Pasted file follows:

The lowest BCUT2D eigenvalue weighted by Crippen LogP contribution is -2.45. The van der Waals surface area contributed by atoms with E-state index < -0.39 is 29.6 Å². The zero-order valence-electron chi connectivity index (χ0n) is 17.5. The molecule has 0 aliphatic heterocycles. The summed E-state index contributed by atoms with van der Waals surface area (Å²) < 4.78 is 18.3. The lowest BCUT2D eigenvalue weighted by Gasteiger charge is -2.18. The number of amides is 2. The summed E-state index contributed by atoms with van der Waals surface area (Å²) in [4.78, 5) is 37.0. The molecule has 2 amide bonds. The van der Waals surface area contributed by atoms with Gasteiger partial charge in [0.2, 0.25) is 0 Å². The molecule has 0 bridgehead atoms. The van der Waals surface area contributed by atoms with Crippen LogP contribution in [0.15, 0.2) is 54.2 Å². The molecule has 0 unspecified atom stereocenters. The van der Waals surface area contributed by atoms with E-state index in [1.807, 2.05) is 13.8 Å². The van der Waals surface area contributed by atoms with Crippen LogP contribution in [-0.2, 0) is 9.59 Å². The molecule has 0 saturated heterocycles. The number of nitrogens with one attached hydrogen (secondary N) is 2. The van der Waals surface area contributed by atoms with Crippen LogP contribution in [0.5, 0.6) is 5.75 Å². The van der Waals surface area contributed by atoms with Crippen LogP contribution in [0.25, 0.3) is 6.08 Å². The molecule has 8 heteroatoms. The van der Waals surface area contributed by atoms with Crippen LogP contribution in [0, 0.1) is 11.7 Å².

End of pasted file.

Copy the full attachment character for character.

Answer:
The lowest BCUT2D eigenvalue weighted by Crippen LogP contribution is -2.45. The van der Waals surface area contributed by atoms with E-state index < -0.39 is 29.6 Å². The zero-order valence-electron chi connectivity index (χ0n) is 17.5. The molecule has 0 aliphatic heterocycles. The summed E-state index contributed by atoms with van der Waals surface area (Å²) < 4.78 is 18.3. The lowest BCUT2D eigenvalue weighted by Gasteiger charge is -2.18. The number of amides is 2. The summed E-state index contributed by atoms with van der Waals surface area (Å²) in [4.78, 5) is 37.0. The molecule has 2 amide bonds. The van der Waals surface area contributed by atoms with Gasteiger partial charge in [0.2, 0.25) is 0 Å². The molecule has 0 bridgehead atoms. The van der Waals surface area contributed by atoms with Crippen LogP contribution in [0.15, 0.2) is 54.2 Å². The molecule has 0 unspecified atom stereocenters. The van der Waals surface area contributed by atoms with E-state index in [1.807, 2.05) is 13.8 Å². The van der Waals surface area contributed by atoms with Crippen LogP contribution in [-0.2, 0) is 9.59 Å². The molecule has 0 saturated heterocycles. The number of nitrogens with one attached hydrogen (secondary N) is 2. The van der Waals surface area contributed by atoms with Crippen LogP contribution in [0.5, 0.6) is 5.75 Å². The van der Waals surface area contributed by atoms with Crippen LogP contribution in [0.25, 0.3) is 6.08 Å². The molecule has 8 heteroatoms. The van der Waals surface area contributed by atoms with Crippen LogP contribution in [0, 0.1) is 11.7 Å².